Equally as important is that the field be designed with the proper grade and layout, so that surface water moves consistently off the field or into the drainage system by the shortest means possible. The most successful sports field projects consistently involve a qualified field designer and field contractor. This holds true for synthetic turf as well as natural turf projects.
The all-important “p” word
Planning can make or break any project and sports field construction and renovations are no exception. Start by identifying field design firms and sport field contractors (some contractors do both). Pre-qualify these firms based on experience and references. Anyone can claim to be proficient, but the clients usually speak best to capabilities. Field builders and designers can be found through organizations such as the Sports Turf Managers Association the American Field Builders Association. Discuss your project with prospective designers and builders to get ideas concerning your project.
The next step in effective planning is a site evaluation. At a minimum this should include evaluation of grading and land use issues, site drainage, soil conditions, neighbors, lighting, pedestrian flow and parking, available space, traffic flow, truck and maintenance equipment access, water sources, and current and potential use needs.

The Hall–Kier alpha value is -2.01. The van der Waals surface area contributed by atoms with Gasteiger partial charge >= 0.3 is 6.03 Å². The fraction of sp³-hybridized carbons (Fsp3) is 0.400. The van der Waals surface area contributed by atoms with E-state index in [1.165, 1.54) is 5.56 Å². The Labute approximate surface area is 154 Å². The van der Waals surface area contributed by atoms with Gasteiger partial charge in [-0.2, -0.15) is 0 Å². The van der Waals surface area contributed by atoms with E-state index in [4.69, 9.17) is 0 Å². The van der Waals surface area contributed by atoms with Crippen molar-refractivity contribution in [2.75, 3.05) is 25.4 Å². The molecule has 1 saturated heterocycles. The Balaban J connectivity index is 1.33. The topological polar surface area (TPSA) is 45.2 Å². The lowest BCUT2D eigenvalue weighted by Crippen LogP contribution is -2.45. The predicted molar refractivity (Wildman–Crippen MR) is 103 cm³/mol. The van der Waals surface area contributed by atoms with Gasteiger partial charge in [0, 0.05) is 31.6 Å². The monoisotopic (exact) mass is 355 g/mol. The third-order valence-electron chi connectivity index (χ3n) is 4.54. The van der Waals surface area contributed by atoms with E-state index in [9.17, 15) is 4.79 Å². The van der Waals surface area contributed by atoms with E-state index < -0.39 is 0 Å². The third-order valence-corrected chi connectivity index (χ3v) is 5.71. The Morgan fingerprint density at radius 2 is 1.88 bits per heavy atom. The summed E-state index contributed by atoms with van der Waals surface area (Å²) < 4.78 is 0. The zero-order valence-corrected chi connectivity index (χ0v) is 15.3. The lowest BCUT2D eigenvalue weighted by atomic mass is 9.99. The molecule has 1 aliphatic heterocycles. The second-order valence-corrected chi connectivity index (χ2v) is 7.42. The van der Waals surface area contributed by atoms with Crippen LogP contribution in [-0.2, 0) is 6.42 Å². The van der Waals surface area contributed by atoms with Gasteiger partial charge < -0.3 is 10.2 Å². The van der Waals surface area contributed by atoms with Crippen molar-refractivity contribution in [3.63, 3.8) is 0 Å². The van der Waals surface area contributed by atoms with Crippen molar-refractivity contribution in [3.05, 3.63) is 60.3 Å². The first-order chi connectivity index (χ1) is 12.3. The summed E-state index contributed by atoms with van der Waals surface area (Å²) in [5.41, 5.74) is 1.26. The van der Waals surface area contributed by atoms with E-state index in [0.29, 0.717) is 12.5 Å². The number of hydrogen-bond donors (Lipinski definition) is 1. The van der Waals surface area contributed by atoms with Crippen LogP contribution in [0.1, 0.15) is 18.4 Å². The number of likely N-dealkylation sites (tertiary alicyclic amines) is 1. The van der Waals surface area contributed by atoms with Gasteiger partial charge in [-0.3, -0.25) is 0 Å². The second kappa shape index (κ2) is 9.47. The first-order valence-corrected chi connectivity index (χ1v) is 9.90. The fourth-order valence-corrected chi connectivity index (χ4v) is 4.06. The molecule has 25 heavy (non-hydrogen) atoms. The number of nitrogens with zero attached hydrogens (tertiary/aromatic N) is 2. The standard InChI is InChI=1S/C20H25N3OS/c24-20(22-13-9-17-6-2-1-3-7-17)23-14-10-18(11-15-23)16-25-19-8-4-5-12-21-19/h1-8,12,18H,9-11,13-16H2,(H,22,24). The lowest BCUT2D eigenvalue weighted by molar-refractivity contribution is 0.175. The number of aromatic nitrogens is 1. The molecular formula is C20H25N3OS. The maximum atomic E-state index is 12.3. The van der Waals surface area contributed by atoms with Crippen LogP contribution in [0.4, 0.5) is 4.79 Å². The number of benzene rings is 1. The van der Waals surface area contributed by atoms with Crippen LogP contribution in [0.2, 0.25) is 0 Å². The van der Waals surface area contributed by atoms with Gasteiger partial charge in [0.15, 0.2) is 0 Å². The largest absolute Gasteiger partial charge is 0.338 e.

Continue to consult with a sports field contractor and designer as you go though the planning process, asking for informal quotes for “ballpark” pricing. Developing a budget and understanding maintenance capabilities should be part of the planning process as well. Meeting with the end users (coaches and turf managers) will help to understand what the expectations will be for field performance and level of use.
The design phase is when interviewing of design or design-build firms should begin. Many firms may be well qualified to design an entire site or facility, but lack the knowledge or expertise to design and write specifications for sports fields. This can be an opportunity to use a “friend” of the school or church to help with erosion control and grading design, as long as you have a qualified sports field contractor advising the design.
Oftentimes the decision to hire a design firm is driven by the procurement process. We usually see three types: design-build, design-bid-build, or Request for Proposals (RFP).
In the design-build scenario, it is wise to interview sports field contractors and sports field design firms. Again, some sports field builders have in-house CAD capabilities, and can turn-key the design-build project.
In the design-bid-build scenario, very detailed specifications and field contractor qualifications should be included in the project bid documents. You may want to consider pre-qualification of field contractors: experience & references, percent of work self-performed, financial stability, bonding capability, insurance program, Certified Sports Field Manager (CSFM) and agronomist on staff, owned equipment list, length of time in business, etc.
The pre-qualification process becomes more valuable in a RFP scenario. The benefit of an RFP process is the wealth of knowledge gained from the interview/presentation process. The challenge is trying to compare proposals as you would be able to in an “apples to apples” bid situation.